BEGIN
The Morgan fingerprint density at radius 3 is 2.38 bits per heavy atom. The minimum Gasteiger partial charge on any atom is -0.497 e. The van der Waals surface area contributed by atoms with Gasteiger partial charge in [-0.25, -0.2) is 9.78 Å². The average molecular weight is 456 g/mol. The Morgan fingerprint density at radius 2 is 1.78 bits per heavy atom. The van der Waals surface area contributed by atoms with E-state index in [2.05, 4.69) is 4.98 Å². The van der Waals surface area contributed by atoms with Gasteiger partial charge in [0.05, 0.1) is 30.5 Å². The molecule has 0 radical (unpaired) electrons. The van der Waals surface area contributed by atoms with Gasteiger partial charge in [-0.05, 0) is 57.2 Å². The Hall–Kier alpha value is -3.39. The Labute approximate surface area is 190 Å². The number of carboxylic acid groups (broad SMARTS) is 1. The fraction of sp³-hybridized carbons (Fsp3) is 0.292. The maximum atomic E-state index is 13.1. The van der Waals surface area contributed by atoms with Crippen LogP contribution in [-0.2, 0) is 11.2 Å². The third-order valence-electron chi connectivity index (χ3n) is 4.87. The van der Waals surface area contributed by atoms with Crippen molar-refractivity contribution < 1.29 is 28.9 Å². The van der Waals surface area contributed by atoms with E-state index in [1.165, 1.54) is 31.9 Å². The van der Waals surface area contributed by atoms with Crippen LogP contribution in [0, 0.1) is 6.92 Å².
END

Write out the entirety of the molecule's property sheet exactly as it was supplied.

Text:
The Morgan fingerprint density at radius 3 is 2.38 bits per heavy atom. The minimum Gasteiger partial charge on any atom is -0.497 e. The van der Waals surface area contributed by atoms with Gasteiger partial charge in [-0.25, -0.2) is 9.78 Å². The average molecular weight is 456 g/mol. The Morgan fingerprint density at radius 2 is 1.78 bits per heavy atom. The van der Waals surface area contributed by atoms with E-state index in [2.05, 4.69) is 4.98 Å². The van der Waals surface area contributed by atoms with Gasteiger partial charge in [0.05, 0.1) is 30.5 Å². The molecule has 0 radical (unpaired) electrons. The van der Waals surface area contributed by atoms with Gasteiger partial charge in [-0.05, 0) is 57.2 Å². The Hall–Kier alpha value is -3.39. The Labute approximate surface area is 190 Å². The number of carboxylic acid groups (broad SMARTS) is 1. The fraction of sp³-hybridized carbons (Fsp3) is 0.292. The maximum atomic E-state index is 13.1. The van der Waals surface area contributed by atoms with Crippen LogP contribution in [-0.2, 0) is 11.2 Å². The third-order valence-electron chi connectivity index (χ3n) is 4.87. The van der Waals surface area contributed by atoms with Crippen molar-refractivity contribution < 1.29 is 28.9 Å². The van der Waals surface area contributed by atoms with E-state index in [1.165, 1.54) is 31.9 Å². The van der Waals surface area contributed by atoms with Crippen LogP contribution in [0, 0.1) is 6.92 Å².